Lee Wilson, Branch Nebula, High Performance Packing Tape, photo Tristan Still

Branch Nebula, High Performance Packing Tape (Australia)

Sydney’s fearless Branch Nebula team now turn their hands to product testing with co-artistic director Lee Wilson as the nominated crash test dummy. Flouting all sorts of OH&S regulations, High Performance Packing Tape will deploy a range of disposable hardware items to place the performer in “a series of mind-bending planes and predicaments.” Given the plethora of product recalls of late, Branch Nebula may have hit on a nice little side-line to the art business as they push “the tension of cheap materials to breaking point.” As in much of this hardworking ensemble’s body of work, in High Performance Packing Tape, they’ll “face fear, self-preservation and risk management to create enthralling new possibilities for physical performance.”

 

Game still, Escape from Woomera, Liveworks 2018

Applespiel, Return to Escape from Woomera (Australia)

In 2003, a group of gamers (Mark Angeli, Julian Oliver, Ian Malcolm, Stephen Honegger, Kate Wild and Morgan Simpson) created the video game Escape from Woomera that put players in the shoes of a refugee held in immigration detention. Melanie Swalwell, reviewing the work for RealTime that year wrote, “Evidence that it has fired imaginations is contained in the witty suggestions for sequels posted to newspapers: Escape from Nauru and Manus Island and Escape from Camp X-Ray. We might not have known it, but we needed an Escape from Woomera. It broadens the field of what can be said, thought and felt about Woomera, refugees and detention. That is where the art lies.”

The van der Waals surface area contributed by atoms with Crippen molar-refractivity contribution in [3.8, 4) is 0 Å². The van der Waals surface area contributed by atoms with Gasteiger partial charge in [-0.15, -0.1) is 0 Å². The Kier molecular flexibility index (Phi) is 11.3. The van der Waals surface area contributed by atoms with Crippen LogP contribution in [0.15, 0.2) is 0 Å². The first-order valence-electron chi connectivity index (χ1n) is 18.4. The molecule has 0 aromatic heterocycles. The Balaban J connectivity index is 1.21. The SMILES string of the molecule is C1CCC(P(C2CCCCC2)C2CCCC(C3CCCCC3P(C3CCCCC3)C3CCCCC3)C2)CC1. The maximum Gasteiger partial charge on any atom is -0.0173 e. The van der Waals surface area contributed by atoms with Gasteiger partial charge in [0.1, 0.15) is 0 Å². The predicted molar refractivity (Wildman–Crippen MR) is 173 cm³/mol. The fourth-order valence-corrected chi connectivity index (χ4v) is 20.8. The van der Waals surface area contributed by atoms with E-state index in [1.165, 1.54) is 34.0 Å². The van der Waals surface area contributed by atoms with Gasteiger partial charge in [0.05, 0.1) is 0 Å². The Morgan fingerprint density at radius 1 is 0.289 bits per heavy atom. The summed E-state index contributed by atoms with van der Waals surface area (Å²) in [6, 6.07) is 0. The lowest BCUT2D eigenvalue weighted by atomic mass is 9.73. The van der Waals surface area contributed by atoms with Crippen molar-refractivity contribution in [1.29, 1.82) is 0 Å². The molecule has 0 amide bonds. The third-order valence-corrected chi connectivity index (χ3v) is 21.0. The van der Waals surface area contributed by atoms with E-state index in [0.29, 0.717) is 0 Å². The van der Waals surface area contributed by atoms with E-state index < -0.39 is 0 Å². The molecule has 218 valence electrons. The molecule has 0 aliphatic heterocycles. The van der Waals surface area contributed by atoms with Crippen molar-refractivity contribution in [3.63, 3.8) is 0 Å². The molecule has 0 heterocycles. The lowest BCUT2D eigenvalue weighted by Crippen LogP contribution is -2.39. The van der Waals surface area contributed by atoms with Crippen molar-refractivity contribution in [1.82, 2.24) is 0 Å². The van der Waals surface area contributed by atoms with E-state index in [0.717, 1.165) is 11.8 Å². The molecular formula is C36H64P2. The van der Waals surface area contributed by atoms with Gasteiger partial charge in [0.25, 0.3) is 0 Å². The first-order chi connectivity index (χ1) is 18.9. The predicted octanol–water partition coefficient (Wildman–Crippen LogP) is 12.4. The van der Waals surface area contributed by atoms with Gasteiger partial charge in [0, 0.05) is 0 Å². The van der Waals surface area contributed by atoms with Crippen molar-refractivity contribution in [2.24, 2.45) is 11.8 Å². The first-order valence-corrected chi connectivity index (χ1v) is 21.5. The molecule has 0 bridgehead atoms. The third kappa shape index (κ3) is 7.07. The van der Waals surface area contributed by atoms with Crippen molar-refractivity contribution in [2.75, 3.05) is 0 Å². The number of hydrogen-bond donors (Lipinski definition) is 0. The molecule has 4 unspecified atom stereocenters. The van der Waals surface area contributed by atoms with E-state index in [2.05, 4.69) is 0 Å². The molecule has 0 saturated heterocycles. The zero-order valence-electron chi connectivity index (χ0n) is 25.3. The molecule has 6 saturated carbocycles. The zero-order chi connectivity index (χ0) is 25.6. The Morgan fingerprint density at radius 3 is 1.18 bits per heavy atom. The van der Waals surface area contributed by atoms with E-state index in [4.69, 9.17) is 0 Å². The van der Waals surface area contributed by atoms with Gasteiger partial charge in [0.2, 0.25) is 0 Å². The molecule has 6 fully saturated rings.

The “witty” suggestion is now, of course, stark reality. Seventeen years later, we’re still trying to escape the cruel politics of mandatory detention of asylum seekers.

Applespiel is a Sydney-based company specialising in generating innovative and dynamic audience experiences. Let’s hope they can shift collective thinking beyond the obscene “Pacific Solution” in this live version of the Escape game in the company of the original game-makers, refugees and their advocates.

 

John A Douglas, Circles of Fire: The Amphitheatre, Liveworks 2018, photo courtesy the artist

More Liveworks

There’s so much more to Liveworks including the return of Indonesian dancer Rianto (exploring trance and the dynamics of cross-gender Javanese dance in Medium); Japan’s Asuna in 100 Keyboards (cheap plastic instruments yielding an unexpected sound world); Indigenous artist Hannah Bronte in Fempre$$ Wishwitch (an epic club performance-cum-installation); SJ Norman’s Rest Area (15 minutes in the embrace of the artist “in a meditation on longing, comfort and the melancholy eroticism of loneliness”); John A Douglas’ Circle of Fire: The Amphitheatre (a sci-fi-ish installation-performance inspired by the artist’s experience of a life-saving kidney transplant); 110%’s mysterious Sweating the Foundation, a revisioning of the Carriageworks building); and a keynote lecture from leading artist, curator and director of TheatreWorks and the Singapore Festival, Ong Keng Sen. There are artist talks, workshops and the queer art party of the year, Day for Night.

Oh, and we’re also on the bill this year with RealTime in real time, a rolling discussion over five hours, interrupted by micro-performances, on the transformation of the art experience over the last quarter century with the writers, artists and audiences who were there. More details soon. Join us.

Performance Space, Liveworks Festival of Experimental Art, Carriageworks, Sydney, 18-28 Oct

Join the Facebook event for RealTime in real time.

Top image credit: Angela Goh, Uncanny Valley Girl, Liveworks 2018, photo Bryony Jackson

10 September 2018